They're not stringing you along.


Tech features:

These trail bike-focused wheels are completely made in North America with We Are One carbon rims, Industry Nine hubs, and Berd’s own Ultra High Molecular Weight Polyethylene (UHMWPE) spokes that they make in Hopkins, Minnesota. According to Berd, UHMWPE has 12 times the strength-to-weight ratio of steel, floats on water, and is the lightest, strongest and most durable spoke ever invented. They also claim the spokes have an improved fatigue life over steel and are impervious to the elements.


Hawk30 wheelset specifications include an internal rim width of 30mm, a wide 3.75mm rim lip for tire protection, and a spoke count of 28 for both the front and rear wheels. They use Industry Nine Hydra hubs in Boost or Super Boost rear widths and utilized Centerlock-style brake rotors, but can also be ordered with Berd’s new Talon or Onyx hubs. Berd says the wheelset is compatible with tires ranging from 2.3 to 2.7 inches wide. The rims are tubeless-ready, equipped with Yellow Berd rim tape and Stan’s NoTubes valves. Berd’s suggested weight limit for users is 280 pounds.


Field test results:

After hearing positive feedback from various riders over the last few years about Berd’s spokes, we were eager to give them a try for ourselves. The first thing we noticed is just how light these wheels are in hand. That sensation carries over on the trail with sharp acceleration and a nimble feel. The spokes seem to deliver a unique sensation. It’s as if the edge is taken off of impacts both vertically and horizontally, and overall vibration is reduced. As light and vibration-damping as they are, the Hawk30s still feel precise and solid under hard riders.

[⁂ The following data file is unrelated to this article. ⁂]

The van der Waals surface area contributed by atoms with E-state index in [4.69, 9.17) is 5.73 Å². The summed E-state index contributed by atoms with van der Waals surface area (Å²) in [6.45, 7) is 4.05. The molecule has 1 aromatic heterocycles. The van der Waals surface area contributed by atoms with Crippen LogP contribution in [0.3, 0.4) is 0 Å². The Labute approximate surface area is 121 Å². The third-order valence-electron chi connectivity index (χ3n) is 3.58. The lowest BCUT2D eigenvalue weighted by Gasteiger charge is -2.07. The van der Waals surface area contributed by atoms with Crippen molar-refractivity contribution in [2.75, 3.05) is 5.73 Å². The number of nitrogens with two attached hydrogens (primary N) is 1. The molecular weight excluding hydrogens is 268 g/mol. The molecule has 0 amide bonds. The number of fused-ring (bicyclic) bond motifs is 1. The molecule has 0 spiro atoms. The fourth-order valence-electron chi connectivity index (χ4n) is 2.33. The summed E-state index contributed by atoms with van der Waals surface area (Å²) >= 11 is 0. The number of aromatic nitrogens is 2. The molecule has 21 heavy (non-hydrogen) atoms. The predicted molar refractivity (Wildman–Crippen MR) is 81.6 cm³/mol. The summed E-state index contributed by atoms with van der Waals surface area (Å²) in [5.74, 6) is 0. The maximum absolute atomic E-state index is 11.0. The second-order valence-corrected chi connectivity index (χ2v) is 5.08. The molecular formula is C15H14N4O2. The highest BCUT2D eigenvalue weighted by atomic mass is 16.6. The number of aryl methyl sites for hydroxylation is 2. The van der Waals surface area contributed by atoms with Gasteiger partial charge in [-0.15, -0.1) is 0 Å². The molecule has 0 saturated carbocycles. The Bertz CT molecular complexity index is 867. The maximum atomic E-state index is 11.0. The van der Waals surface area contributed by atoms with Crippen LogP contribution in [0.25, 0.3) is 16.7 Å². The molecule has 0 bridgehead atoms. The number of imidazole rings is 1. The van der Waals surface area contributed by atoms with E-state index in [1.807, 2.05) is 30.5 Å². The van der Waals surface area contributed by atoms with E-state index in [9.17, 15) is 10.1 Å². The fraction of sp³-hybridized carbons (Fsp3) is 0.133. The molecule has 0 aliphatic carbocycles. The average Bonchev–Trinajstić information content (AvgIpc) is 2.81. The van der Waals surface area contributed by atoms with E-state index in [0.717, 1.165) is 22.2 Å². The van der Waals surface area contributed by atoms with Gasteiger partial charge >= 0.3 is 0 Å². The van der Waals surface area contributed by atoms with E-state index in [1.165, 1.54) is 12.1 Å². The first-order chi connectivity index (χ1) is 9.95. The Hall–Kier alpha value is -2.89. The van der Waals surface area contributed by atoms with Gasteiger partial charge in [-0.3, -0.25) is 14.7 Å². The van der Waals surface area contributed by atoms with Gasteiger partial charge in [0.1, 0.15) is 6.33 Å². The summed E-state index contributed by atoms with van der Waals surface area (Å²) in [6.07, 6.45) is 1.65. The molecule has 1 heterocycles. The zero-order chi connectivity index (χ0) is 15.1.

Any doubts about the spoke’s durability were erased after riding these wheels hard. Then, a test rider removed the wheels to put the bike in his car, and when he went to ride the bike the next day, he noticed that two of the spokes were cut and others frayed. Although we are not completely sure what happened, logical thinking would lead us to believe that the sharp edge of the rotor cut the spokes over the hour-long drive. Berd seemed to acknowledge that this could happen.



We replaced the spokes ourselves. An experienced mechanic will have little trouble performing such a task but it is more difficult than replacing a traditional spoke. Our dreams of being able to carry a spare spoke or two rolled up in our tools evaporated pretty quickly; it would be a tough trailside fix that requires some unique tools.

Our takeaway from this experience is if your wheels spokes are dinged and nicked up, these may not be the best spokes for you. Even with this hiccup, test riders raved about the wheels, and the one who broke and then fixed the spokes is already planning on building a custom set using Berd spokes—they’re that good.


• Great ride quality
• Lighter spokes
• Unique looks
• Very light


• Spokes are easier to damage
• More complicated spoke replacement


Weight: 1,373 grams (pair)
Price: $2,295



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